Time for another dose of midweek horror, I think. The first I heard about this flick was a trailer on a rented Blu-Ray a couple of weeks ago. It takes low profile to new heights, but here for your edification is…
You’ll keep your lights on.
When the lights go out in Detroit, everyone disappears except for a handful of strangers who managed to avoid the darkness. As they slowly lose power, they also lose any reasonable grasp on what is happening. It seems the shadows are stealing bodies, leaving only the empty clothes behind. Four of these survivors gather in a bar on 7th Street that still has power, but the darkness is gathering just outside. Hilarity ensues.
This 2010 movie from director Brad Anderson (The Machinist) is a spooky little indie with a main cast of only four actors. Written by Anthony Jaswinski, it could be cynically described as Pitch Black meets Stephen King’s The Langoliers, though the premise is considerably creepier than either one: There are no nocturnal aliens, or flying mouths that eat everything left behind while time moves on. If you get caught in the shadows, you simply cease to exist.
Anderson gets the story off to a very good start, parlaying the sinister set-up and his limited budget into a chilling first act. Unfortunately there are a few gaps in the plot that only get bigger as things progress, and a clumsy attempt to tie the events into the infamous Roanoake disappearance is just one step too far.
A real strength for the movie is with the depiction of the evil these people have to face. I’ve said it before about horror movies, but Anderson and his DP Uta Briesewitz already understand that what you don’t see is always scarier than what you do. Nowhere is this maxim more true than when your monster is darkness itself. The malevolence is portrayed via some nifty sound design and the racing edges of the shadows being subtly transformed into grabbing fingers reaching out to claim another victim. I actually had a little shiver there just typing that sentence, and I have no fear of the dark personally.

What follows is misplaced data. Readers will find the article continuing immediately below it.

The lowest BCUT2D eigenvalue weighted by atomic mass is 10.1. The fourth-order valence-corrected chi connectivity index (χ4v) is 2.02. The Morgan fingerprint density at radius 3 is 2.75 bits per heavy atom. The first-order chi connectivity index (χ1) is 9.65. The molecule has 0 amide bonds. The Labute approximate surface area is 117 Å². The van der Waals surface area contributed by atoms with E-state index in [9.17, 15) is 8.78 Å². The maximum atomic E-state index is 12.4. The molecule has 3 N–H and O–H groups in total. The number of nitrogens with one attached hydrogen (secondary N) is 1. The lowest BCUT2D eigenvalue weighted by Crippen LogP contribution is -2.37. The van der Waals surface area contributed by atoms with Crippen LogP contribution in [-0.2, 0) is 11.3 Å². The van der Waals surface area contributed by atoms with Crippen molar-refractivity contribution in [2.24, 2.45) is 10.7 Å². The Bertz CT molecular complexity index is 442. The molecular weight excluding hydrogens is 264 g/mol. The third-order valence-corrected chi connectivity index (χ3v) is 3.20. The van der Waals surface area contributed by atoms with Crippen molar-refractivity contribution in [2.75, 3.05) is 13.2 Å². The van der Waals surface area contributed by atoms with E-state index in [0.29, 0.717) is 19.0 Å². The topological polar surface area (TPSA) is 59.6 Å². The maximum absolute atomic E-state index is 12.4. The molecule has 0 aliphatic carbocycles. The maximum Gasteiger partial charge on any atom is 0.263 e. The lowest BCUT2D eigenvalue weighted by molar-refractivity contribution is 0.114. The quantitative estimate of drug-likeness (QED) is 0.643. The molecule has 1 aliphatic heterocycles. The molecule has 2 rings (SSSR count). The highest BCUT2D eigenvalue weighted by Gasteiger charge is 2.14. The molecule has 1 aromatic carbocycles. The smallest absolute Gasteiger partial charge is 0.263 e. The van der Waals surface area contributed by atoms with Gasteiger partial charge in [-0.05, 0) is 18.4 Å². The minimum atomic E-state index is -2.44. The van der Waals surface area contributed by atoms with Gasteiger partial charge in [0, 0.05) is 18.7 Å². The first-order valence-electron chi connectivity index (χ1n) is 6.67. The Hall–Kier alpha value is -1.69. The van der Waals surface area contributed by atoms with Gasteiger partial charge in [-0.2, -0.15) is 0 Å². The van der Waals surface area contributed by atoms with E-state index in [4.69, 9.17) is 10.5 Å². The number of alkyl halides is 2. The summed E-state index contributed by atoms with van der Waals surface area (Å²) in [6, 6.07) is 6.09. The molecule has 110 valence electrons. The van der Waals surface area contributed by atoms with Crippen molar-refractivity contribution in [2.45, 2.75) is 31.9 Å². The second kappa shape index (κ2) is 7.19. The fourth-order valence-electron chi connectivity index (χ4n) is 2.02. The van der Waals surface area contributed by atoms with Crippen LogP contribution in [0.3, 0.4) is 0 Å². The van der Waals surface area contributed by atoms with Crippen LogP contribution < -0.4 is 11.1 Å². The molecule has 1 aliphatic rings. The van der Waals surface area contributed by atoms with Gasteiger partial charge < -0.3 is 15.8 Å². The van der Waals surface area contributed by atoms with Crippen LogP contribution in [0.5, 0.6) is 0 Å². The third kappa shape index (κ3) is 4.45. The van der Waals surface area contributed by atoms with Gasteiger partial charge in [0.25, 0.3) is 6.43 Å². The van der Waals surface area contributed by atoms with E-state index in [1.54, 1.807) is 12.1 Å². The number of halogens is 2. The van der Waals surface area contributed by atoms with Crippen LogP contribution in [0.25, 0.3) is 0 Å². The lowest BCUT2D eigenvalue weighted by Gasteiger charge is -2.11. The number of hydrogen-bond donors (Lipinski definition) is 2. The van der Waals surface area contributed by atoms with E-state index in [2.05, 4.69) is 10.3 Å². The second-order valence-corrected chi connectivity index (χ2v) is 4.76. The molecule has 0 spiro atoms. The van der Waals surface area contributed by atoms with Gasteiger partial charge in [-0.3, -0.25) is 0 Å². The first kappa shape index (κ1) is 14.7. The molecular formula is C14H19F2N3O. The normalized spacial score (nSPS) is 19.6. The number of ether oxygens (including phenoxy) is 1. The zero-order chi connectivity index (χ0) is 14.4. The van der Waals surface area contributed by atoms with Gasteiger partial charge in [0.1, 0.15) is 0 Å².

For a flick of this type, the cast is surprisingly strong. John Leguizamo is Paul, a cinema projectionist saved by his headband flashlight. Thandie Newton plays Rosemary; a devout woman desperate to find her missing infant. The much-maligned (including by me, though not for the last movie I saw him in) Hayden Christensen imbues his character, Luke, with a very believable selfishness. Even though he is the de facto leader of this small tribe – by dint of being the only one not either loopy or a child – he’s no inspirational front-man. Finally we have “and introducing” Jacob Latimore as James, the young son of the bartender where the survivors assemble. It’s just a shame the script was quite so prone to plot holes; a little tighter and this could really have been a minor classic. As it is, Vanishing on 7th Street doesn’t quite have what it takes to stick the landing.